13/07/2020

George Hallett (1942—2020) | Leaving a gallery of life

Blog / By Bart Luirink
‘First Encounter,’ Johannesburg, 1994. Photo © George Hallett ‘First Encounter,’ Johannesburg, 1994. Photo © George Hallett

Shortly before the inaugural ZAM Nelson Mandela Lecture started, an iconic picture of the South African freedom fighter and statesman found its way to the stage of the Amsterdam City Theatre. It was shot by George Hallett, who died in Cape Town on July 1st 2020.

‘You asked if I had an idea for a background image with the lecture’, said Sisonke Msimang on the morning of the lecture. It is February 10, 2019, just hours before this South African writer will deliver her lecture. The title: Rescuing Nelson Mandela from Sainthood.

Msimang takes out her phone and shows an image that George Hallett shot of Mandela in the first year of his presidency. At the suggestion of culture minister Pallo Jordan, the Cape photographer was hired to follow Mandela for a year. Hallett shot thousands of images, an interesting testimony to an historical era. After centuries of segregation and oppression by a white minority, South Africa has a black president for the first time.

In Here & Now, a book released in 2008, Hallett says of the photo:
‘That picture with the women running towards Mandela was the first time they had actually seen him close up. And it was an incredible experience, because for the first time I saw the whole country, and the joy and the hope that people had. My God, I thought — it's finally about to end, this crappy system of apartheid. And that was very inspirational’.

The image in the background impresses the visitors of the ZAM Nelson Mandela Lecture as much as the lecture by Sisonke Msimang, the dance of Faso!, the poetry of Nora el Koussour, the statement by Adriaan van Dis and the music of Jeangu Macrooy. But the name of the image maker is missing from the program booklet because it was only decided that morning to show it.

Perhaps that is also the fate of the photographer. More often than before, his name appears above the article depicting his work. Just as often as before, it can hardly be read in a futile credit next to the image.

Also on this 10th February 2019, the name of the creator of the image on the stage of the Amsterdam Stadsschouwburg is unknown to almost everyone. I was asked about the whereabouts afterwards. Fortunately, I know something, although it is fragmentary. His name is George Hallett and he lives in Cape Town and, yes, he is still alive. If I remember correctly he made a name for himself with portraits of South African jazz musicians who lived in exile in London, Paris and New York during apartheid. Just like Hallett, who fled his country in the 1970s. And, oh yes, he also lived in Amsterdam for ten years, I was told.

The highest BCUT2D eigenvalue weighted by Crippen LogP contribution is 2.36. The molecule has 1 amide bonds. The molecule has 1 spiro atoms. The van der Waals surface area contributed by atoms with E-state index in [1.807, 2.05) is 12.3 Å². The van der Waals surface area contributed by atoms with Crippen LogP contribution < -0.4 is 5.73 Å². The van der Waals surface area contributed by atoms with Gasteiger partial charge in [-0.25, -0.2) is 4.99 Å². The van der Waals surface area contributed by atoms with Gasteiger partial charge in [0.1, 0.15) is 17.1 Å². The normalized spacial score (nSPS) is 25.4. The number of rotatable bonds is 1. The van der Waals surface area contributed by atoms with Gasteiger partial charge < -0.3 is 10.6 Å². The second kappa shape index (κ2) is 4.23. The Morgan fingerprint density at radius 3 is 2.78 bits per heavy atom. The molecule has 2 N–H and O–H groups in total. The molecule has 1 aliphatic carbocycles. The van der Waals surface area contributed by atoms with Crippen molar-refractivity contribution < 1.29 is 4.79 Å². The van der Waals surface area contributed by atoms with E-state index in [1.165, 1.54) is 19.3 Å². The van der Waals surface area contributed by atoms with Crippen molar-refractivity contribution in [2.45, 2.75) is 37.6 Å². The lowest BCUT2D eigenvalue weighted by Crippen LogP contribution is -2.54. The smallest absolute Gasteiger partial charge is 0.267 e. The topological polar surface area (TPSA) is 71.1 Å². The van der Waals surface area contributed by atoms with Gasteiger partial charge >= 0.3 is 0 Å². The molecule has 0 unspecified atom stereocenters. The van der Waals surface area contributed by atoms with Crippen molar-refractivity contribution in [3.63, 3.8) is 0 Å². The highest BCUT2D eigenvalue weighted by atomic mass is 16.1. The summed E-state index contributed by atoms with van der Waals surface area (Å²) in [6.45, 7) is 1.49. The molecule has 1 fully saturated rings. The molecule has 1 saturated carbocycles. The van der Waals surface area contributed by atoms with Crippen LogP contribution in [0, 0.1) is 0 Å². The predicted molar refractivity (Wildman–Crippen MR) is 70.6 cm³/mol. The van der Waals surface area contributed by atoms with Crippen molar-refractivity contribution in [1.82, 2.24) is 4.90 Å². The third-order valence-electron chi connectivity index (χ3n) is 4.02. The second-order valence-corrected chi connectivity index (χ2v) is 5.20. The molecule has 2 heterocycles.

Hallett being commissioned by the South African government to follow Mandela in 1994? I had idea.

A few years ago a friend, who has since died, visited Hallett in Cape Town. For the Nelson Mandela Foundation she collected work related to the name giver of the foundation. Hallett donated some of his portraits of Mandela. ‘Such a nice man!’ she told me after the conversation. ‘And what an incredible collection!’

In addition to his work from the Mandela year, Hallett offered her a look at his jazz photos, some images from Amsterdam and District Six, which he photographed, among other things, at the urging of the Cape poet James Matthews before the rulers of the multicultural district in the center of Cape Town razed it to the ground. Matthews' poem Freedom Child was performed at the second ZAM Nelson Mandela Lecture by jazz singer Melanie Scholtz. It was 1 March when this ode to freedom captured the audience, only 10 days before we all found ourselves in lockdown.

Tradition has it that Hallett was known to some people as ‘troublesome’. It is a predicate that artists often receive. Mostly it concerns quirkiness, the ability to combine loyalty to ideals with a course of ones' own. Sometimes the photographer (or the musician, or the theatre maker) is called 'difficult' because he or she does not always want to be asked to work for the good cause by people who are often paid themselves. And, yes, perhaps Hallett was sometimes troublesome, because living in exile feels like a burden that becomes increasingly difficult to bear as the years go on.

Now that George Hallett has died, obituaries appear and they further colour his life. And from all those images of Hallett himself, which accompanies the stories, the same joy de vivre shows as on image that made the inaugural ZAM Nelson Mandela Lecture so complete.

Watch the image & Sisonke Msimang's lecture here.
Read more about George Hallet's life here.